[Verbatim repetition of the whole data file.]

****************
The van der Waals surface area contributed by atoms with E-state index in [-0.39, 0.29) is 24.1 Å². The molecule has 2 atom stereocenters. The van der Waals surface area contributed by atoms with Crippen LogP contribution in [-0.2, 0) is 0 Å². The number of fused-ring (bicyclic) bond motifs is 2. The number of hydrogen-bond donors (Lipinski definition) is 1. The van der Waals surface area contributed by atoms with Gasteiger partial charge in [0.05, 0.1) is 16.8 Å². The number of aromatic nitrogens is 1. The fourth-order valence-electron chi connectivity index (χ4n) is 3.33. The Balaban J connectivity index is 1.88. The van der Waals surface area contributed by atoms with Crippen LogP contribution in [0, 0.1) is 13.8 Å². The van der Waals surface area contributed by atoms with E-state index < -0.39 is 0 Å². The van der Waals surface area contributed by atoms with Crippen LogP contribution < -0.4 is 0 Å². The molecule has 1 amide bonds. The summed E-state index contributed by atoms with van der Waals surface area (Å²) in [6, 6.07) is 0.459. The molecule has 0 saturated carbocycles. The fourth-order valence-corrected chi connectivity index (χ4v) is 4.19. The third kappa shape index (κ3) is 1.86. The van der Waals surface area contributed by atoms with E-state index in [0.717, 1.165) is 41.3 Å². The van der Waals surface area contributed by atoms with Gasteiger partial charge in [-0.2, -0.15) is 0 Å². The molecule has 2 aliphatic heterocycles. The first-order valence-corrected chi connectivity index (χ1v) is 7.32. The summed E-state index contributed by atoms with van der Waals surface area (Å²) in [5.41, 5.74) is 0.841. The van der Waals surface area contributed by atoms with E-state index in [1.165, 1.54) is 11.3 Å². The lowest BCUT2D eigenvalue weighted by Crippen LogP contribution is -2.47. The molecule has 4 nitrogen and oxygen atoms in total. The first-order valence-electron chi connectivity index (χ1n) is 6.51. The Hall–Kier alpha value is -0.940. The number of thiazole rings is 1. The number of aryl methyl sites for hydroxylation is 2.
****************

The van der Waals surface area contributed by atoms with E-state index in [-0.39, 0.29) is 24.1 Å². The molecule has 2 atom stereocenters. The van der Waals surface area contributed by atoms with Crippen LogP contribution in [-0.2, 0) is 0 Å². The number of fused-ring (bicyclic) bond motifs is 2. The number of hydrogen-bond donors (Lipinski definition) is 1. The van der Waals surface area contributed by atoms with Gasteiger partial charge in [0.05, 0.1) is 16.8 Å². The number of aromatic nitrogens is 1. The fourth-order valence-electron chi connectivity index (χ4n) is 3.33. The Balaban J connectivity index is 1.88. The van der Waals surface area contributed by atoms with Crippen LogP contribution in [0, 0.1) is 13.8 Å². The van der Waals surface area contributed by atoms with E-state index < -0.39 is 0 Å². The van der Waals surface area contributed by atoms with Crippen LogP contribution < -0.4 is 0 Å². The molecule has 1 amide bonds. The summed E-state index contributed by atoms with van der Waals surface area (Å²) in [6, 6.07) is 0.459. The molecule has 0 saturated carbocycles. The fourth-order valence-corrected chi connectivity index (χ4v) is 4.19. The third kappa shape index (κ3) is 1.86. The van der Waals surface area contributed by atoms with E-state index in [0.717, 1.165) is 41.3 Å². The van der Waals surface area contributed by atoms with Gasteiger partial charge in [-0.2, -0.15) is 0 Å². The molecule has 2 aliphatic heterocycles. The first-order valence-corrected chi connectivity index (χ1v) is 7.32. The summed E-state index contributed by atoms with van der Waals surface area (Å²) in [5.41, 5.74) is 0.841. The van der Waals surface area contributed by atoms with E-state index in [1.165, 1.54) is 11.3 Å². The lowest BCUT2D eigenvalue weighted by Crippen LogP contribution is -2.47. The molecule has 4 nitrogen and oxygen atoms in total. The first-order valence-electron chi connectivity index (χ1n) is 6.51. The Hall–Kier alpha value is -0.940. The number of thiazole rings is 1. The number of aryl methyl sites for hydroxylation is 2.